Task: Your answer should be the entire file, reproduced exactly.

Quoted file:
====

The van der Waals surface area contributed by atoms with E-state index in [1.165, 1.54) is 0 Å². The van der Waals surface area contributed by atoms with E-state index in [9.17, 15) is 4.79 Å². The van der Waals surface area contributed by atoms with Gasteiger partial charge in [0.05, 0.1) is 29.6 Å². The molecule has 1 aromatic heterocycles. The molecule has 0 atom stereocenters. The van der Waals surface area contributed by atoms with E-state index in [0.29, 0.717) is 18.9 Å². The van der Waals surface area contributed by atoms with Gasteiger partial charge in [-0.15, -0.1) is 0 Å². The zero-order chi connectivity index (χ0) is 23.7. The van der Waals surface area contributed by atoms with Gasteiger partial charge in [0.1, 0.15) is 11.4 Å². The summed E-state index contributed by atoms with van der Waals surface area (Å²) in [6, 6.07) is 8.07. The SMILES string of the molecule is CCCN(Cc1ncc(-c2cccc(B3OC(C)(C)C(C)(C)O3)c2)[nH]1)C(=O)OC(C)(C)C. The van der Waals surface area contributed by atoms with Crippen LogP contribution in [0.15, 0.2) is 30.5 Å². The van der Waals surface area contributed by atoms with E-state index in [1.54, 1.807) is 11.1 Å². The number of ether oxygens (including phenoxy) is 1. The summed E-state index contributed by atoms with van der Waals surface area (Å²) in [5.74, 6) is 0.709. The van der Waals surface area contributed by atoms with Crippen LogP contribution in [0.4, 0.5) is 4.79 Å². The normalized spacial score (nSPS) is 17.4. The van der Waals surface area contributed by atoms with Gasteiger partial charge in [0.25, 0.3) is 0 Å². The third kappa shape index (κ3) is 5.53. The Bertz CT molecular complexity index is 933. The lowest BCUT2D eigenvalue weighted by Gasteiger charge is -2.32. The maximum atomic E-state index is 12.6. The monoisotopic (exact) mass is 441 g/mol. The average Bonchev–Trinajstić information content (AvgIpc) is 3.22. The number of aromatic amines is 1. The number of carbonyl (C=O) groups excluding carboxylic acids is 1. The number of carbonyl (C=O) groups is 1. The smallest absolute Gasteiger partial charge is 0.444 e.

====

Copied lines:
The van der Waals surface area contributed by atoms with E-state index in [1.165, 1.54) is 0 Å². The van der Waals surface area contributed by atoms with E-state index in [9.17, 15) is 4.79 Å². The van der Waals surface area contributed by atoms with Gasteiger partial charge in [0.05, 0.1) is 29.6 Å². The molecule has 1 aromatic heterocycles. The molecule has 0 atom stereocenters. The van der Waals surface area contributed by atoms with E-state index in [0.29, 0.717) is 18.9 Å². The van der Waals surface area contributed by atoms with Gasteiger partial charge in [-0.15, -0.1) is 0 Å². The zero-order chi connectivity index (χ0) is 23.7. The van der Waals surface area contributed by atoms with Gasteiger partial charge in [0.1, 0.15) is 11.4 Å². The summed E-state index contributed by atoms with van der Waals surface area (Å²) in [6, 6.07) is 8.07. The SMILES string of the molecule is CCCN(Cc1ncc(-c2cccc(B3OC(C)(C)C(C)(C)O3)c2)[nH]1)C(=O)OC(C)(C)C. The van der Waals surface area contributed by atoms with Crippen LogP contribution in [0.15, 0.2) is 30.5 Å². The van der Waals surface area contributed by atoms with E-state index in [1.54, 1.807) is 11.1 Å². The number of ether oxygens (including phenoxy) is 1. The summed E-state index contributed by atoms with van der Waals surface area (Å²) in [5.74, 6) is 0.709. The van der Waals surface area contributed by atoms with Crippen LogP contribution in [0.4, 0.5) is 4.79 Å². The normalized spacial score (nSPS) is 17.4. The van der Waals surface area contributed by atoms with Gasteiger partial charge in [0.25, 0.3) is 0 Å². The third kappa shape index (κ3) is 5.53. The Bertz CT molecular complexity index is 933. The lowest BCUT2D eigenvalue weighted by Gasteiger charge is -2.32. The maximum atomic E-state index is 12.6. The monoisotopic (exact) mass is 441 g/mol. The average Bonchev–Trinajstić information content (AvgIpc) is 3.22. The number of aromatic amines is 1. The number of carbonyl (C=O) groups excluding carboxylic acids is 1. The number of carbonyl (C=O) groups is 1. The smallest absolute Gasteiger partial charge is 0.444 e.